DRIVEL: Deliciously Bad Writing by Your Favorite Authors
DRIVEL: Deliciously Bad Writing By Your Favorite Authors is a collection of wordy, overwrought, insipid writing by America‚Äôs most beloved authors and artists, edited by award-winning journalist and radio producer Julia Scott.
DRIVEL has already been featured in Vanity Fair and The New York Times and is now on sale at all your favorite outlets.
Based on Litquake’s Regreturature live shows, this hilarious collection includes pretentious poetry, tedious journal entries, and rambling fiction by an amazing roster of writers including Dave Eggers (A Heartbreaking Work of Staggering Genius), Stephen Elliott (The Adderall Diaries), Gillian Flynn (Gone Girl), Rick Moody (The Ice Storm), Chuck Palahniuk (Fight Club), Mary Roach (Gulp), Amy Tan (The Joy Luck Club), and more.
From the Introduction by Julia Scott:
I conceived the idea for this book after performing at the second annual live Regreturature show in San Francisco in 2012. I read from a journal entry I wrote as a twenty-year-old, gushing like a Tiger Beat teenybopper over an encounter with British playwright Tom Stoppard. (‚ÄúIt‚Äôs enough to know that I am living IN THE SAME LIFETIME, let alone being in the same room!‚ÄĚ)
Who knew my earnest writerly crush on an eminent septuagenarian would supply so many laugh lines? I was delighted. But as the evening slipped by I sensed a second feeling in the crowd: a sort of communal catharsis. Together, we‚Äôd transcended the pain and the humiliation of dredging up our stinkiest ‚Äėwork‚Äô. And we‚Äôd turned it into a kind of public sacrifice.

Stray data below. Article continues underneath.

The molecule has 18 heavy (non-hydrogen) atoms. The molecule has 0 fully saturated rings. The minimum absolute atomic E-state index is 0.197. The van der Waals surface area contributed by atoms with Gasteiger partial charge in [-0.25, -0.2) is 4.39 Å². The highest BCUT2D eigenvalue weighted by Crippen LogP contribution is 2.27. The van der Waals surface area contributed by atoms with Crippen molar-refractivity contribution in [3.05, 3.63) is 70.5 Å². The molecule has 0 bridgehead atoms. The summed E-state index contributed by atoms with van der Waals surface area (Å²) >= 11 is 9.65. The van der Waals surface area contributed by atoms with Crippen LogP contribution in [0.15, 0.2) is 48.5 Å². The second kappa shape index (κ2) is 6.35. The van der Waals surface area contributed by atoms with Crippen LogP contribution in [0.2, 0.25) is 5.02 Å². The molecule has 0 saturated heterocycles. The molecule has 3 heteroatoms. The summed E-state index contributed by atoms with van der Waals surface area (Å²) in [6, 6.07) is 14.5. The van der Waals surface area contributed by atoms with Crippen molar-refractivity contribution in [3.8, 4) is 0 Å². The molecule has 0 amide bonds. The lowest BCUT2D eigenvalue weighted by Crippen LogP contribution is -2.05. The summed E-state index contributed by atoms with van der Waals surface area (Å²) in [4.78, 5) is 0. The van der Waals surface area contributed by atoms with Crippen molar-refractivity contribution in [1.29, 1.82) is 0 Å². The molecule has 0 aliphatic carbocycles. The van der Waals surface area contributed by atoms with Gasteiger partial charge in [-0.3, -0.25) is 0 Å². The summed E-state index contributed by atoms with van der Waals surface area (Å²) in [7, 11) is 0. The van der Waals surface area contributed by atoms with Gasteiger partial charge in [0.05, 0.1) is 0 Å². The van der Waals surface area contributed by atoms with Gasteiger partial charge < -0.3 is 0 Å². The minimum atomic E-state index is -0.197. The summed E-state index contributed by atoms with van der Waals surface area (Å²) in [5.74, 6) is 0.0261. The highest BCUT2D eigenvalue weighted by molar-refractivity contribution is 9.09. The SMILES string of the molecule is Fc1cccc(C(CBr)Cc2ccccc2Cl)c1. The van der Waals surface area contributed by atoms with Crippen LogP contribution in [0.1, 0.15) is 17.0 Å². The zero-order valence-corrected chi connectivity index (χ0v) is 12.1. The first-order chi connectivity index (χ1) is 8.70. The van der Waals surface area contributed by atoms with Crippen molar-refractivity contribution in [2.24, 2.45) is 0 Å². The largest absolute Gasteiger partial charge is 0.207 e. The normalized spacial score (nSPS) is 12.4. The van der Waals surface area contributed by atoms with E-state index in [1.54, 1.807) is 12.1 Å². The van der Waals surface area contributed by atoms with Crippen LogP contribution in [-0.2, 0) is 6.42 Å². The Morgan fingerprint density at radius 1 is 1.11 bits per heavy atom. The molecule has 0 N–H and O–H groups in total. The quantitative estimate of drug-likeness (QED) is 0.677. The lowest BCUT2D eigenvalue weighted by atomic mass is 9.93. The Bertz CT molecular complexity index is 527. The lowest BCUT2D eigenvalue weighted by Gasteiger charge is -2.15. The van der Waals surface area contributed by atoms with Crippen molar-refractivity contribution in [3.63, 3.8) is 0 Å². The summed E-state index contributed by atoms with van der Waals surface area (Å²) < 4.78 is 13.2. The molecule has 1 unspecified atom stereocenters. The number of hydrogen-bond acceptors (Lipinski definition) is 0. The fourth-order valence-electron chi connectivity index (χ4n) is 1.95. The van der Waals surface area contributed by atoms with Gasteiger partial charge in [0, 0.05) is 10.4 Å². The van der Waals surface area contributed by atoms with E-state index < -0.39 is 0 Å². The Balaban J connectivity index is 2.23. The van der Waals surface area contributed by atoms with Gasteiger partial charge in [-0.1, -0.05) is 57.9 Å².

In fact, the writing in this collection is so bad, it deserves its own taxonomy of suckitude. There‚Äôs abstruse and esoteric poetry (bad); incoherent and illogical short stories (worse); bumfuzzling proto-journalism (shameful); and pretentious, overwrought journal entries (just turn the page and we‚Äôll not speak of this again).
And all by your favorite, bestselling authors. Yes, they‚Äôve committed horrible crimes against the written word. But the lesson, if there is one, lies in what happened next.
They never stopped writing. And eventually, they began not to suck.
You‚Äôre about to meet the dozens of contributors who volunteered to pluck their turgid treasures from the bottom of a locked and moldy vault. Thanks to these courageous but foolhardy writers, the world now knows the real meaning of a work-in-progress.
Anyone who‚Äôs ever aspired to greatness but was scared of sucking, who‚Äôs spent desperate hours pulling their hair out and throwing draft after draft in the trash, knows the cringing terror these authors are feeling right at this very moment. Have a care for them.
© 2017 Julia Scott.